China is reporting discoveries of major shale gas reserves in its western Sichuan region, a development that could drastically boost its domestic supplies of natural gas and temper demand for imports.
State-owned China National Petroleum Corp. has found shale gas reserves in at least 20 locations, with each able to produce over 10,000 cubic meters of gas per day, a company official confirmed Thursday.
The official, who refused to allow his name to be cited because he said he is not a company spokesman, did not know what the future plans were for developing the reserves.
Technologies that make it possible to free oil and gas from shale formations deep underground at less expense than in the past are helping relieve energy scarcity.
But they are also generating concerns over the potential environmental costs of such extraction processes, which involve blasting chemical-laced water and sand deep into the ground — a process known as hydraulic fracturing, or "fracking." Critics fear the drilling liquids, which can contain carcinogens, could contaminate water supplies, either below ground, by spills, or in disposed wastewater.
CNPC also reported in an online newsletter of the China Petroleum and Chemical Industry Federation, an industry group, that it had obtained good initial results in production from two exploratory shale gas wells.
The wells, are part of an effort to gauge the extent of suspected shale gas reserves in Sichuan that, if commercially feasible, could relieve pressure for increased imports to meet soaring energy demand.
The CNPC official did not say if the shale gas it succeeded in tapping was found just in blocks being developed by the company alone or also in blocks being explored along with Royal Dutch Shell PLC.
"If Shell has succeeded in producing gas from the pilot wells drilled in the Fushun-Yongchuan block, that's a good sign in terms of the company's ability to overcome the technical and geological challenges of extraction," said Thomas Grieder, Asia-Pacific energy analyst at IHS World Markets Energy in Geneva.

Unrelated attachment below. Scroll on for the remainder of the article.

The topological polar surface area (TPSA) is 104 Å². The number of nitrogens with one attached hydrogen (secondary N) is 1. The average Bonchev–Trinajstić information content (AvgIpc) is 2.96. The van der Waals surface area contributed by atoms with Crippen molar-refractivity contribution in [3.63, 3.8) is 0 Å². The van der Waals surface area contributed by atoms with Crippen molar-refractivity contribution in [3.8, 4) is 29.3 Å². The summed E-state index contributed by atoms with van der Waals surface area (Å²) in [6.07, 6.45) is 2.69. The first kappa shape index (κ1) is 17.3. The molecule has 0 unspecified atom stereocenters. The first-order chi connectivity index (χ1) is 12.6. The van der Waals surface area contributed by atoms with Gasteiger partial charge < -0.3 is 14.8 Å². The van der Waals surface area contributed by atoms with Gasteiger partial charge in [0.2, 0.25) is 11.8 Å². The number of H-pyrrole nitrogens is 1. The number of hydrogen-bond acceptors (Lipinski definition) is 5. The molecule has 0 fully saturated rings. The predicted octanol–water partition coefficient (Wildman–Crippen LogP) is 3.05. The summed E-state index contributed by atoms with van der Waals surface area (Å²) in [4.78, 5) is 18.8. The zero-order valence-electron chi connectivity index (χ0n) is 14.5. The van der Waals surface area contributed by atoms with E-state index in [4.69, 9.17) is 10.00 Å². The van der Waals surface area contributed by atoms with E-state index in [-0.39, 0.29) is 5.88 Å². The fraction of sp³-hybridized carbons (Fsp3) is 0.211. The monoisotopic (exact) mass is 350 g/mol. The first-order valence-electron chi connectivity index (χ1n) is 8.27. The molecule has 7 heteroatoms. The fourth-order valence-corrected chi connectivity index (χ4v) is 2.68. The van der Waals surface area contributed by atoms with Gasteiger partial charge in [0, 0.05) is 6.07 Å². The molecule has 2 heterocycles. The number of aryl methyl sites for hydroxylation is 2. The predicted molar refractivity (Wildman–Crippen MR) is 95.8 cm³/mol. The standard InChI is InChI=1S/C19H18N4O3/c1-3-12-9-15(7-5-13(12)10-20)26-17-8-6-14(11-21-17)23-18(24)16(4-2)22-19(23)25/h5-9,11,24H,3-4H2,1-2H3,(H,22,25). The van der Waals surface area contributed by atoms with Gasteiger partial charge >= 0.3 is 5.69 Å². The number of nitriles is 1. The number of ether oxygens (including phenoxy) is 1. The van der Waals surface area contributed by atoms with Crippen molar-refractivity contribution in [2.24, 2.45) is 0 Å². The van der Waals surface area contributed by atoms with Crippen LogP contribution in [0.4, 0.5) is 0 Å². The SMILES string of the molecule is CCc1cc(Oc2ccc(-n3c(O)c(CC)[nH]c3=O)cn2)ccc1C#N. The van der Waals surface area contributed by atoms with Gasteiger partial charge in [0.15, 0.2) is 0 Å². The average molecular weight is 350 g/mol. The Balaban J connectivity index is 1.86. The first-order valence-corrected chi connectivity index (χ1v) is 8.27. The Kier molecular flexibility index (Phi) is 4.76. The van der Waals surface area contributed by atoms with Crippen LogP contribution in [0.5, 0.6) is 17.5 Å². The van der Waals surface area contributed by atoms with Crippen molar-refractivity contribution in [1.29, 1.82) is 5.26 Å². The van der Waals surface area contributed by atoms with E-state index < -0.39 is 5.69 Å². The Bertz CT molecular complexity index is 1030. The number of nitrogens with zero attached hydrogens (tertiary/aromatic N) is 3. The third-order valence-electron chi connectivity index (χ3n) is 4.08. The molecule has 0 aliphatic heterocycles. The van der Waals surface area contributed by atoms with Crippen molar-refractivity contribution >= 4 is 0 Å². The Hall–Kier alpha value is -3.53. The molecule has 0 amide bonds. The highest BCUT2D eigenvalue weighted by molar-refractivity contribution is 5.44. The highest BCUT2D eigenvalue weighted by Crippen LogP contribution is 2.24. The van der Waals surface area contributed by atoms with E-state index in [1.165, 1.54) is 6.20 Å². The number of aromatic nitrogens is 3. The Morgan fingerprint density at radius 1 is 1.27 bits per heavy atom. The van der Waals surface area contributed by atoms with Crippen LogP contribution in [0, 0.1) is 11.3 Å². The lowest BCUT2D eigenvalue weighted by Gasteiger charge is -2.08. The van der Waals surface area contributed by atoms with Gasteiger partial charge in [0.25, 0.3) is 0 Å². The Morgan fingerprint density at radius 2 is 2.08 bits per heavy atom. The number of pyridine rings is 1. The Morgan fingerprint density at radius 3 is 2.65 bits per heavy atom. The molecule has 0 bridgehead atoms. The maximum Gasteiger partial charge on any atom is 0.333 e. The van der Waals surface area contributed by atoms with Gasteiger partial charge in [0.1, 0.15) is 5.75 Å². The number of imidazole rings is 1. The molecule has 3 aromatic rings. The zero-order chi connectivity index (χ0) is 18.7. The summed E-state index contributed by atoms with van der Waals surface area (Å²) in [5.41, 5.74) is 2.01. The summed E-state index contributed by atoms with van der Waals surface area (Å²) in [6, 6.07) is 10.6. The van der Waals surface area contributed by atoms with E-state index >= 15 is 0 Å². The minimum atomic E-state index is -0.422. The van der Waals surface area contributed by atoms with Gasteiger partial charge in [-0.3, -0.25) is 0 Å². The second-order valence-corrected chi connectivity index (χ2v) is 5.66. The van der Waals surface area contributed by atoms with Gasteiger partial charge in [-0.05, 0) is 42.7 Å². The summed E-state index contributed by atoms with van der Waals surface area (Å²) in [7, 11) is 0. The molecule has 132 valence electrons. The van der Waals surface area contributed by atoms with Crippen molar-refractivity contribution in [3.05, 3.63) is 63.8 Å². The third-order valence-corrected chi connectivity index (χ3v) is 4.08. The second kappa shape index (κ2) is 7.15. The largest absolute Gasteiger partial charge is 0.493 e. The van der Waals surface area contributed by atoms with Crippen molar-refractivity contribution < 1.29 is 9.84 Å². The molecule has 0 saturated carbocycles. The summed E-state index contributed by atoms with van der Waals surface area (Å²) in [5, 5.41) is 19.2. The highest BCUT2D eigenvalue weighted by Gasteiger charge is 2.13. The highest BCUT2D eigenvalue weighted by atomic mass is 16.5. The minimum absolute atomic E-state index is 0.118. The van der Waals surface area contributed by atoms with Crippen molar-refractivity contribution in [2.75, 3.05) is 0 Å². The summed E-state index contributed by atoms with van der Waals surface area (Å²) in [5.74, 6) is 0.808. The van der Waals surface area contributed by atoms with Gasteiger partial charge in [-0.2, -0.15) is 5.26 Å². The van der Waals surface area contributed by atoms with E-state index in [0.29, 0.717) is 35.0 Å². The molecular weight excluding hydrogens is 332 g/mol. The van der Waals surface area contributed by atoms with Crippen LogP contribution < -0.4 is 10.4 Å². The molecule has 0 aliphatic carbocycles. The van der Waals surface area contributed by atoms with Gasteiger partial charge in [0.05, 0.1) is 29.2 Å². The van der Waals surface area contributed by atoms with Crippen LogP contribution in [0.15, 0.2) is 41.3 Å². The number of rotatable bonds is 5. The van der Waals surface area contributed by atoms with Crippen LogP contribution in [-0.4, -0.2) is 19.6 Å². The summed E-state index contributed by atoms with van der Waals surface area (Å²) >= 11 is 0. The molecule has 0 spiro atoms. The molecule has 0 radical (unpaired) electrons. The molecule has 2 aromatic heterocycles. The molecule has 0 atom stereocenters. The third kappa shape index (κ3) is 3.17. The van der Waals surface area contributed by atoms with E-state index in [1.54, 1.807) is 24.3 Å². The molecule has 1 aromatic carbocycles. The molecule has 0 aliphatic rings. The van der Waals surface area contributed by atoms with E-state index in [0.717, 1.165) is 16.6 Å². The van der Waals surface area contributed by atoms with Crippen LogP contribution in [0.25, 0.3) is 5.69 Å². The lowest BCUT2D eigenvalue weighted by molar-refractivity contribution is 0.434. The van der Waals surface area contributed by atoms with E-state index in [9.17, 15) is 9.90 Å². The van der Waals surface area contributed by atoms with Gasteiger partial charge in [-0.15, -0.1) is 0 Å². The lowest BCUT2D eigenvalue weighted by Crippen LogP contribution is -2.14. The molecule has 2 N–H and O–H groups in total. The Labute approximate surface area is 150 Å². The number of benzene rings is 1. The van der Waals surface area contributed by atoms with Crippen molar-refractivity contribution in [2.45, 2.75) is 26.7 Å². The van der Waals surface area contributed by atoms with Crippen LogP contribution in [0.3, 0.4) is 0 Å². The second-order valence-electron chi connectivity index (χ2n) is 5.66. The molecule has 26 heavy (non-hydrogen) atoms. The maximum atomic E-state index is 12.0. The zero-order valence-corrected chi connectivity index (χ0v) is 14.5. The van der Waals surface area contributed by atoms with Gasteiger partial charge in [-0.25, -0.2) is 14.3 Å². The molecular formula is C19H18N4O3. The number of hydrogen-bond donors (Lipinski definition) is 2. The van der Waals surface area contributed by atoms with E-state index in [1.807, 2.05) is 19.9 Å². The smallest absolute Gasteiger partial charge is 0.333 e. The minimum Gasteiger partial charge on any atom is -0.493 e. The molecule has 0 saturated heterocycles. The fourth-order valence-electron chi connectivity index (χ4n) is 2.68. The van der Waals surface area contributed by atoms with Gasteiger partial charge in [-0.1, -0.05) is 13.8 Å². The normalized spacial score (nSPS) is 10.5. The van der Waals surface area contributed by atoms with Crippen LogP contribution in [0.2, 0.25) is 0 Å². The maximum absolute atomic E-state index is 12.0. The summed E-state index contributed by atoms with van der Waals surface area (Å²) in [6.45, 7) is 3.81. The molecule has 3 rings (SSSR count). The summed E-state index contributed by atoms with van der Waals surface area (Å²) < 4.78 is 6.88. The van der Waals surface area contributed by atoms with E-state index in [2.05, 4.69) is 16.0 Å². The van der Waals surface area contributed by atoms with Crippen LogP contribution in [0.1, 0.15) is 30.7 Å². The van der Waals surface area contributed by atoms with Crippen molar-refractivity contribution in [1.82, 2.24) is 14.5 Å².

China's economic planning agency, the National Development and Reform Commission, initially reported progress on shale gas drilling in July.
China has awarded exploration rights for shale gas in the Sichuan Basin as part of efforts to launch use of the clean-burning fuel.
A CNPC technical report on its exploratory drilling for shale gas noted the need to comply with numerous environmental regulations and outlined various strategies for ensuring enough water supplies to conduct fracking.
It noted the difficulties of exploiting shale gas in what are mostly heavily populated areas.
China has so far not launched commercial shale gas operations but is partnering with Shell and other foreign companies seeking to improve its own technology. Chinese energy companies meanwhile have been investing in overseas reserves as part of their overall push to ensure access to crucial energy resources.
The U.S. Energy Information Administration has estimated that China has about 36 trillion cubic meters (1,300 trillion cubic feet) of recoverable shale gas, the biggest known reserves. The U.S. has about 23.4 trillion cubic meters (827 trillion cubic feet)
Researchers Fu Ting in Shanghai and Zhao Liang in Beijing contributed.